Message Font: Serif | Sans-Serif
 
UnThreaded | Threaded | Whole Thread (11) | Ignore Thread Prev | Next
Author: brucedoe Big gold star, 5000 posts Old School Fool Add to my Favorite Fools Ignore this person (you won't see their posts anymore) Number: of 121565  
Subject: Re: Mistakenly late RMD Date: 1/19/2013 2:10 PM
Post New | Post Reply | Reply Later | Create Poll Report this Post | Recommend it!
Recommendations: 3
Poz

I actually had this happen to me and your client is in for a ride and should be made aware of the Taxpayer Advocate Office in the IRS. but first, II paid the 50% penalty but then applied to reclaim it because I had no intent to defraud the government. As I recall you can do this on the form. I quickly got the refund from one IRS office (maybe Memphis) after going through a resolution office I think in Washington, D.C., when I supplied them with all the paperwork, but then received threatening letters from the Philadelphia office wanting the 50% with interest and penalties and claiming I had never paid the penalty. When I sent them the package of all the increasing paperwork (added letters etc.) They replied I was too late and they had turned the matter over to a collection agency. Someone on this board told me about the Taxpayer Advocacy Office and I went 70 miles to one with a yet larger package of paperwork. They accepted the case and was told they would handle it from there. First I got a notice after several months that I was relieved of the interest and penalty charges. Then a few months later I was forgiven the whole matter. I think the whole process took 7 mo.!

My own suggestion is that the person shouldn't screw around with this and should pay the penalty with their tax form and claim a refund in a place on the form and be ready to go to the Taxpayer Advocacy Office with all the paperwork. Don't throw ANYTHING away and prepare to do a lot of duplicating. It is important that the client be able to show she has paid the penalty.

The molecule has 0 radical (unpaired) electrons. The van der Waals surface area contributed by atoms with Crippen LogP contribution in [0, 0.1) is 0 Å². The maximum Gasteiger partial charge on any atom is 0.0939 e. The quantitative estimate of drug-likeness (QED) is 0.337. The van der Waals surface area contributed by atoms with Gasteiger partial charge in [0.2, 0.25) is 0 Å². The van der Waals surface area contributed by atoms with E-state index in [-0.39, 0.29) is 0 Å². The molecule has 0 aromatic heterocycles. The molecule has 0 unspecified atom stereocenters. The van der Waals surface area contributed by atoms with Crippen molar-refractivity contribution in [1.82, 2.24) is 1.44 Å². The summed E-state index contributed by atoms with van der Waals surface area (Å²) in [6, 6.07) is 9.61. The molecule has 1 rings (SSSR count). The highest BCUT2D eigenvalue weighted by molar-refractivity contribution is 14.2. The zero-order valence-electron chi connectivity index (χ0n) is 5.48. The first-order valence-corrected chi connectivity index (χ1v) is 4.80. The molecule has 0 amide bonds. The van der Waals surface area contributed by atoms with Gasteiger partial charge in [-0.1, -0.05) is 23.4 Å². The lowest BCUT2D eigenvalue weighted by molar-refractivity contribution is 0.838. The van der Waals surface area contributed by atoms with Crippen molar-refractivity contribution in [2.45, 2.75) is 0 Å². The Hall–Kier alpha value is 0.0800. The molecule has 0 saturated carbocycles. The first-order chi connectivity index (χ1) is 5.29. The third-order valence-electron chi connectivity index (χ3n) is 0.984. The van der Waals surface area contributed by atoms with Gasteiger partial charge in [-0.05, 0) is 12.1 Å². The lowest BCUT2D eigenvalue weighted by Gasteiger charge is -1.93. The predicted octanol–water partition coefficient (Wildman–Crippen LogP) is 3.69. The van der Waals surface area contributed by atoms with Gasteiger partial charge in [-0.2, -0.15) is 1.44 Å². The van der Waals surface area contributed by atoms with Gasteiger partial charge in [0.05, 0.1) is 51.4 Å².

I don't know how typical my case was, but my guess is that she will get her money back if she sticks to it and doesn't give up. Once the IRS goes off the track, it is a mess.

brucedoe
Post New | Post Reply | Reply Later | Create Poll Report this Post | Recommend it!
Print the post  
UnThreaded | Threaded | Whole Thread (11) | Ignore Thread Prev | Next

Announcements

Disclaimer:
In accordance with IRS Circular 230, you cannot use the contents of any post on The Motley Fool's message boards to avoid tax-related penalties under the Internal Revenue Code or applicable state or local tax law provisions.
Foolanthropy 2014!
By working with young, first-time moms, Nurse-Family Partnership is able to truly change lives – for generations to come.
When Life Gives You Lemons
We all have had hardships and made poor decisions. The important thing is how we respond and grow. Read the story of a Fool who started from nothing, and looks to gain everything.
Post of the Day:
Dividend Growth Investing

Good Time for Dividend Champions?
What was Your Dumbest Investment?
Share it with us -- and learn from others' stories of flubs.
Community Home
Speak Your Mind, Start Your Blog, Rate Your Stocks

Community Team Fools - who are those TMF's?
Contact Us
Contact Customer Service and other Fool departments here.
Work for Fools?
Winner of the Washingtonian great places to work, and "#1 Media Company to Work For" (BusinessInsider 2011)! Have access to all of TMF's online and email products for FREE, and be paid for your contributions to TMF! Click the link and start your Fool career.
Advertisement